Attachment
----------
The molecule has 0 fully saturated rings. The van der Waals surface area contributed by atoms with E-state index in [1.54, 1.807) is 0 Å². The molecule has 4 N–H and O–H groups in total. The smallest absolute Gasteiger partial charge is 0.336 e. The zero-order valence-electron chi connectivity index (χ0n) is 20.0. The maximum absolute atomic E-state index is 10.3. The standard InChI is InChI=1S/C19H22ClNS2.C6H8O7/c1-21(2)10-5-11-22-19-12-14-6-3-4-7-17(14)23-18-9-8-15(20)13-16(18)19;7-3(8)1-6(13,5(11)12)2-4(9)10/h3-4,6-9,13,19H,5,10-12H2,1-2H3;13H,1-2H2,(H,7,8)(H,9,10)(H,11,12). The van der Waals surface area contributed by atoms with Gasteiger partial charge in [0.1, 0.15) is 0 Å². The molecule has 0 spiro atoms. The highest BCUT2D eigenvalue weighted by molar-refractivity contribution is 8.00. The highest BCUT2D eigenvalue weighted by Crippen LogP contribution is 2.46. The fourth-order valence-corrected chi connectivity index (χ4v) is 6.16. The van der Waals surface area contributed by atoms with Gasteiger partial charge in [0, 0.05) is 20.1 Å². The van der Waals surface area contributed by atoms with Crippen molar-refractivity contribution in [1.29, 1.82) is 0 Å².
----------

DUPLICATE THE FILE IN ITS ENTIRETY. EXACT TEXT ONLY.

The molecule has 0 fully saturated rings. The van der Waals surface area contributed by atoms with E-state index in [1.54, 1.807) is 0 Å². The molecule has 4 N–H and O–H groups in total. The smallest absolute Gasteiger partial charge is 0.336 e. The zero-order valence-electron chi connectivity index (χ0n) is 20.0. The maximum absolute atomic E-state index is 10.3. The standard InChI is InChI=1S/C19H22ClNS2.C6H8O7/c1-21(2)10-5-11-22-19-12-14-6-3-4-7-17(14)23-18-9-8-15(20)13-16(18)19;7-3(8)1-6(13,5(11)12)2-4(9)10/h3-4,6-9,13,19H,5,10-12H2,1-2H3;13H,1-2H2,(H,7,8)(H,9,10)(H,11,12). The van der Waals surface area contributed by atoms with Gasteiger partial charge in [0.1, 0.15) is 0 Å². The molecule has 0 spiro atoms. The highest BCUT2D eigenvalue weighted by molar-refractivity contribution is 8.00. The highest BCUT2D eigenvalue weighted by Crippen LogP contribution is 2.46. The fourth-order valence-corrected chi connectivity index (χ4v) is 6.16. The van der Waals surface area contributed by atoms with Gasteiger partial charge in [0, 0.05) is 20.1 Å². The van der Waals surface area contributed by atoms with Crippen molar-refractivity contribution in [1.29, 1.82) is 0 Å².